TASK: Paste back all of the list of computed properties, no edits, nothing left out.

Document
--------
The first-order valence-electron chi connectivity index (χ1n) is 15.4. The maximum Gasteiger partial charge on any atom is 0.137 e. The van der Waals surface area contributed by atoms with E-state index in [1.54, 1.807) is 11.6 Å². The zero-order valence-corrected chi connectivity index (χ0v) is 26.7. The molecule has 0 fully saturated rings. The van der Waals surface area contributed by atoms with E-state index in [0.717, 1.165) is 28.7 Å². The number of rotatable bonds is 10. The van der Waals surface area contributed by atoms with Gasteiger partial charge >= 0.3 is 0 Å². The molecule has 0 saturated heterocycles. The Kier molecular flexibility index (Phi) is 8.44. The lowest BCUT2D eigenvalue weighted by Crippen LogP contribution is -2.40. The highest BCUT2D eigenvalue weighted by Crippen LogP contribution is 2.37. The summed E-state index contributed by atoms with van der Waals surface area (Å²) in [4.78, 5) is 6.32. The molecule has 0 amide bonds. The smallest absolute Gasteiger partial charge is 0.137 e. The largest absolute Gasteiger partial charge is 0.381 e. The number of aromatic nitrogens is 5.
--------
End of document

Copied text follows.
The first-order valence-electron chi connectivity index (χ1n) is 15.4. The maximum Gasteiger partial charge on any atom is 0.137 e. The van der Waals surface area contributed by atoms with E-state index in [1.54, 1.807) is 11.6 Å². The zero-order valence-corrected chi connectivity index (χ0v) is 26.7. The molecule has 0 fully saturated rings. The van der Waals surface area contributed by atoms with E-state index in [0.717, 1.165) is 28.7 Å². The number of rotatable bonds is 10. The van der Waals surface area contributed by atoms with Gasteiger partial charge >= 0.3 is 0 Å². The molecule has 0 saturated heterocycles. The Kier molecular flexibility index (Phi) is 8.44. The lowest BCUT2D eigenvalue weighted by Crippen LogP contribution is -2.40. The highest BCUT2D eigenvalue weighted by Crippen LogP contribution is 2.37. The summed E-state index contributed by atoms with van der Waals surface area (Å²) in [4.78, 5) is 6.32. The molecule has 0 amide bonds. The smallest absolute Gasteiger partial charge is 0.137 e. The largest absolute Gasteiger partial charge is 0.381 e. The number of aromatic nitrogens is 5.